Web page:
Biden, Sanders lead in poll of likely Dem caucusgoers in Iowa

Former Vice President Joe BidenJoe BidenWarren warns Facebook may help reelect Trump 'and profit off of it' Trump accuses Biden of 'quid pro quo' hours after Mulvaney remarks Testimony from GOP diplomat complicates Trump defense MORE and Sen. Bernie SandersBernie SandersWarren raised more money from Big Tech employees than other 2020 Democrats: Report Krystal Ball reacts to Ocasio-Cortez endorsing Sanders: 'Class power over girl power' Saagar Enjeti praises Yang for bringing threat of automation to forefront at Ohio debate MORE (I-Vt.) lead the field of Democratic presidential hopefuls among likely caucusgoers in Iowa, according to a new poll released first to The Hill on Thursday.

The poll, conducted by Park Street Strategies, found that 56 percent of respondents picked Biden as one of their top three choices in the caucus. Sanders came in second place with 46 percent, while Sen. Elizabeth WarrenElizabeth Ann WarrenWarren warns Facebook may help reelect Trump 'and profit off of it' Martin Luther King Jr.'s daughter knocks Zuckerberg for invoking her father while defending Facebook Overnight Health Care — Presented by National Taxpayers Union — House Dems advance drug pricing bill | Cases of vaping-related lung illnesses near 1,500 | Juul suspends sales of most e-cigarette flavors MORE (D-Mass.) took third with 36 percent.

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The survey also shows Biden receiving the highest net favorability numbers among likely Democratic caucusgoers, at 57 percent. He’s followed by Sen. Kamala HarrisKamala Devi HarrisCampaign aide replaces Trump with Kamala Harris in viral 'meltdown' photo Warren raised more money from Big Tech employees than other 2020 Democrats: Report Poll: Biden, Warren support remains unchanged after Democratic debate MORE (D-Calif.), who comes in at 44 percent net favorability, and Sanders with 39 percent.

Of those surveyed, 83 percent said that they see Biden as an acceptable Democratic nominee, with only 12 percent saying he would not be acceptable. Seventy-three percent said they see Sanders as an acceptable nominee, while 22 percent said he would be unacceptable.

The poll’s findings are largely in line with other Iowa surveys that have put Biden and Sanders among the top contenders in the crucial first-in-the-nation caucus state.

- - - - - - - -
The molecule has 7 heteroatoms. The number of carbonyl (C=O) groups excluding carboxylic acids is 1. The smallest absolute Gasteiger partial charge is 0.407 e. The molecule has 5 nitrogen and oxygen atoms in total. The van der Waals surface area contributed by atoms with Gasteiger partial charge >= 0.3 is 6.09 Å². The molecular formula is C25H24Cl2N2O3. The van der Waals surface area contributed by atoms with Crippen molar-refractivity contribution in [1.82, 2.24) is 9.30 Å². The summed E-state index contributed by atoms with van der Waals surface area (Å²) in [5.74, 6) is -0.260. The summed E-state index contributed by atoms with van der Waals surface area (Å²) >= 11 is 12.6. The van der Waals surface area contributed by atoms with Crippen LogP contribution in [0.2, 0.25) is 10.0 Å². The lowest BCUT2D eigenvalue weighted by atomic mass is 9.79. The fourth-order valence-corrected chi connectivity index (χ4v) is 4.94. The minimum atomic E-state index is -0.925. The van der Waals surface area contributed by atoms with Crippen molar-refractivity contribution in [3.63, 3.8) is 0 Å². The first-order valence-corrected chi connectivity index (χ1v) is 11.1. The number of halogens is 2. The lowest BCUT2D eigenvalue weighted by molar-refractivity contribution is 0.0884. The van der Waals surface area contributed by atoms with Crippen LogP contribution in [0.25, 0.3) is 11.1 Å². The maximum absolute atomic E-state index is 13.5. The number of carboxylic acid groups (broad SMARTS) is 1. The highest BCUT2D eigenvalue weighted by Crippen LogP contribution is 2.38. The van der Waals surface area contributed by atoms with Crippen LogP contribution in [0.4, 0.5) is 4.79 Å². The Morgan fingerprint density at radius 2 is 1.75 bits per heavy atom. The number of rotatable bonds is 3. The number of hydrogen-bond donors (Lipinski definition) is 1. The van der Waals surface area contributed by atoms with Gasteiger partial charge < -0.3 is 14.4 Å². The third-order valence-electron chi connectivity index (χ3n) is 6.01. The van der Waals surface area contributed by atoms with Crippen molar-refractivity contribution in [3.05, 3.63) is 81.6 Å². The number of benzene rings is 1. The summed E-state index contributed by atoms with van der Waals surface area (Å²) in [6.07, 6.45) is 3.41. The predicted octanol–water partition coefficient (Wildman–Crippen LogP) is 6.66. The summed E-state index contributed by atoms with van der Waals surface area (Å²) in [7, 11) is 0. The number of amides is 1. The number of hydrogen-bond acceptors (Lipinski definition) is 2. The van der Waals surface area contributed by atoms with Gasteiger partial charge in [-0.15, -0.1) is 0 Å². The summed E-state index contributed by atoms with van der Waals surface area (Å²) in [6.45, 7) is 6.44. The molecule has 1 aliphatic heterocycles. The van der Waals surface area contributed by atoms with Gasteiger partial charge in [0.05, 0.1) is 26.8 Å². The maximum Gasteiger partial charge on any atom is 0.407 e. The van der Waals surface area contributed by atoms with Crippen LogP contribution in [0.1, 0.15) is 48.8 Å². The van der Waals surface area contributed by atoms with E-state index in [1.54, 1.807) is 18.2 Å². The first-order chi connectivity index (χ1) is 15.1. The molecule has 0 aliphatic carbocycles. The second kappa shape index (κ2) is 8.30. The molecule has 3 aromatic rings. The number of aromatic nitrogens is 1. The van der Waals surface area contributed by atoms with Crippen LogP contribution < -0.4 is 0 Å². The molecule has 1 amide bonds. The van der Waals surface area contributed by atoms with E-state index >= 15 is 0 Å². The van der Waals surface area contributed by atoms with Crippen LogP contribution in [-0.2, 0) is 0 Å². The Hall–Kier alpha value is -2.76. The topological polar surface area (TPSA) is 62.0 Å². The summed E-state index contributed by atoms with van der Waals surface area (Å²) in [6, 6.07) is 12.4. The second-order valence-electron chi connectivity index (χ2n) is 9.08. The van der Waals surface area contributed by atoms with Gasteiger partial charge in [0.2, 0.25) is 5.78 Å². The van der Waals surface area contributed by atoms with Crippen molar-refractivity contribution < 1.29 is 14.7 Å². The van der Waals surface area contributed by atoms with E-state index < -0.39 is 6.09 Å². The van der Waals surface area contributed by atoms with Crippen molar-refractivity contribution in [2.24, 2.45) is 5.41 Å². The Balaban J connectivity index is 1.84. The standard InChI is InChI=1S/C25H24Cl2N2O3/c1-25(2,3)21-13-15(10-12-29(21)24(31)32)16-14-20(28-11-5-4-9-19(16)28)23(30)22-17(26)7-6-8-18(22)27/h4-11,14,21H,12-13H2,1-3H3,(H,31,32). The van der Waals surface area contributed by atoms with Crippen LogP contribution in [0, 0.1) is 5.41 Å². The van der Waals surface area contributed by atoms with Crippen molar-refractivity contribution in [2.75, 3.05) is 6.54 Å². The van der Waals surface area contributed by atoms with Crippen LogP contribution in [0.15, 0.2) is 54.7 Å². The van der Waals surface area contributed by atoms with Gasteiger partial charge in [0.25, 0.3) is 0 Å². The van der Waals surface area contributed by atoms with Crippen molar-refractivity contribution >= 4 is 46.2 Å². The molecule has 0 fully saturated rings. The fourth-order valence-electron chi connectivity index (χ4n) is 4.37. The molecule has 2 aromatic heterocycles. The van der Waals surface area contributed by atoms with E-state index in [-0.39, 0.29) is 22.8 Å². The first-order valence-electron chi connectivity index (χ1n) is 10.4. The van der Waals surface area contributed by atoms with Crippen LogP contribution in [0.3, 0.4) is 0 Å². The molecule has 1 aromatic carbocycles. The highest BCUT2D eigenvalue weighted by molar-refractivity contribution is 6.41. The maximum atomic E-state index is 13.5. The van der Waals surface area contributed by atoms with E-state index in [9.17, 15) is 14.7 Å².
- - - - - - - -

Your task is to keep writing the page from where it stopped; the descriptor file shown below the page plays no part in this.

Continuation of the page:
But the survey also suggests that Biden and Sanders are among the most well-known candidates. On the question of favorability, for example, only 7 percent of respondents said they either didn’t know or were unsure of their opinion on Biden. For Sanders, that number was just 4 percent.

Meanwhile, 23 percent said they were either unsure or didn’t know whether they have a favorable or unfavorable view of Harris, while 10 percent said the same about Warren. And 32 percent made the same claim about former Rep. Beto O’Rourke (D-Texas).

A number of women have come forward in recent days accusing Biden of making them feel uncomfortable by touching them inappropriately at public events. It remains to be seen whether those allegations will have a significant impact on his political support. The Park Street Strategies poll was conducted before the allegations surfaced.

Biden, who has not announced a bid for the Democratic nomination yet, released a video on Wednesday in which he pledged to be more mindful of women's personal space, as he seeks to stem the crisis that has mounted around his campaign-in-waiting. 

Chris Kofinis, the CEO of Park Street Strategies, said that the numbers suggest that Biden and Sanders have a “ceiling” of support in Iowa and most likely caucus goers have already formed opinions on the two candidates.

He said Democratic hopefuls, like Harris, Warren and O’Rourke, for example, have room to grow their support base in the state.

“Right now, Harris in particular, as well as O’Rourke, Warren and [Sen. Cory] Booker [D-N.J.], are in stronger positions because, unlike Biden or Sanders, they have more room to grow their support among Iowa voters,” Kofinis said.

“Put differently, the path to the nomination will not be an easy one for the two ‘top’ Democrats, especially as this class of contenders becomes increasingly better known among Iowa voters.”

When it comes to what ideology voters want to see in a candidate, 23 percent of respondents pointed to a “Democratic moderate” as their preferred type of candidate, while just as many said they preferred a “Democratic progressive.”

Likewise, 17 percent said they prefer a candidate who identifies as a “democratic socialist.” That same number of respondents said they would prefer a “Democratic liberal.”

But likely caucusgoers are more united on the issue of electability. A significant majority — 62 percent — said that the most important quality is someone who can beat President TrumpDonald John TrumpDemocratic senator rips Trump's 'let them fight' remarks: 'Enough is enough' Warren warns Facebook may help reelect Trump 'and profit off of it' Trump touts Turkey cease-fire: 'Sometimes you have to let them fight' MORE in 2020, according to the survey.

Thirty-five percent said they want a candidate who reflects their ideology and values, while only 3 percent said they either didn’t know or were unsure what quality is most important in an eventual Democratic nominee.

Likely Democratic caucusgoers in Iowa are split in their views of just how important it is for the party to nominate a person of color or a woman to take on Trump in 2020. Forty-seven percent said that it is at least somewhat important, while 53 percent said it isn’t at all important.

The Park Street Strategies poll of 812 likely Democratic caucusgoers in Iowa was conducted using live telephone interviews from Feb. 28-March 11. It has a margin of error of 3.4 percentage points.

— Updated at 12:02 p.m.